Once again setting off we continued east crossing Kilandan Burn just before we started to turn to the south into the woodland. Someone had decorated a tree with a tag saying ‘You are not alone’...
and from where we got our first view of Loch Lomond, her islands and Conic Hill in all her bare beauty.
A view west towards Loch Lomond and Conic Hill
Easy walking soon had us entering Garad Ban Wood with its small, almost brand new looking trees and shrubs growing close onto the path edges.
Walking through Garad Ban Wood
As we came upon this handy bench seat the ladies told us it was an ideal spot for another break, and it was, with a view looking across the loch towards the far hills and mountains.
Pew with a view
We soon left the woods behind and found ourselves on Creityhall Lane on our way to the long slog along the B837 that is also part of the WHW for those that don’t fancy the climb along to Conic Hill.
Conic Hill from Creityhall Road
Although it’s called a road Creityhall Road is just a wide stoned up track.
Sauntering along Creityhall Road
The last couple of kilometres or so are best dislodged from memory as there is nothing pleasant in walking along a busy main road especially when it’s as straight as this one with no end in sight. Getting back to Balmaha and a packed car park we queued for quite some time for a cone of ice cream, a welcome treat after the fumes and grime of the road walking.
A short walk, a low walk, but a very enjoyable walk and it’s just a shame that we had fog on our second day out in the hills of Scotland and yes, it would have great to see the views from the top of Conic Hill and those that are mentioned from the viewpoint on the way up but hey, we’ve had a good day despite that.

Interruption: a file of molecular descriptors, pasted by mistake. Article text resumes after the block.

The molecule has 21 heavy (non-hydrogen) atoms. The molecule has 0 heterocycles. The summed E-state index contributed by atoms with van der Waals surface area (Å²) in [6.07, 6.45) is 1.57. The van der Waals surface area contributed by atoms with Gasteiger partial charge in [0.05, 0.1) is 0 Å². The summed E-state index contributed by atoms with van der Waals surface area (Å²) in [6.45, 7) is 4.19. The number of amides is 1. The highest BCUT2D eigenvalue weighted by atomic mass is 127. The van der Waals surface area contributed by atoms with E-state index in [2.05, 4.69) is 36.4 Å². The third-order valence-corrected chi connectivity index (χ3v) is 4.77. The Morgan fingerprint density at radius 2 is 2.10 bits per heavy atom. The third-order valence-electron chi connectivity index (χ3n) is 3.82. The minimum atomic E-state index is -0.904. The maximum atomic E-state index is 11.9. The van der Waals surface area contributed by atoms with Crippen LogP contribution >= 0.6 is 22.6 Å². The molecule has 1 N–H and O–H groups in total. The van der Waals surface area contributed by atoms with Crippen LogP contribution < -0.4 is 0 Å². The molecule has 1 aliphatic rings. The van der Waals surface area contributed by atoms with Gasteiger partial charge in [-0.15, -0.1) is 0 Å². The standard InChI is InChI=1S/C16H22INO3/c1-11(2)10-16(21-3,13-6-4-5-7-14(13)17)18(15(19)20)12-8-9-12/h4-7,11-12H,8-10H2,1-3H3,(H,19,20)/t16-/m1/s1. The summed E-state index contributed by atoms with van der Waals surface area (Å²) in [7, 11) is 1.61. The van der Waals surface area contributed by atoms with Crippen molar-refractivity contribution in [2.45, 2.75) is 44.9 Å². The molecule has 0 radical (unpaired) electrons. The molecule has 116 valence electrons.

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- Location: Near Appleby - Cumbria
- Activity: Mountaineer
- Mountain: Blencathra
- Gear: Map, compass, waterproofs
- Camera: Panasonic Lumix DMC-FS35
- Ideal day out: A good mixed walk with scrambling leading to a good ridge walk.
- Munros: 13
- Wainwrights: 214
- Hewitts: 179
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- Trips: 9
- Distance: 125.4 km
- Ascent: 6351m
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- Wainwrights 7
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- Distance: 248.21 km
- Ascent: 12802m
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- Distance: 379.63 km
- Ascent: 22327m
- Hewitts: 37
- Wainwrights 64
- Trips: 45
- Distance: 615.6 km
- Ascent: 30201m
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- Trips: 70
- Distance: 995.41 km
- Ascent: 47752m
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- Ascent: 37093m
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- Ascent: 1423m
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- Trips: 3
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- Ascent: 3586m
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- Wainwrights 13
- Trips: 3
- Distance: 62.1 km
- Ascent: 4892m
- Hewitts: 13
- Wainwrights 15
- Joined: Nov 26, 2014
- Last visited: Sep 22, 2021
- Total posts: 1282 | Search posts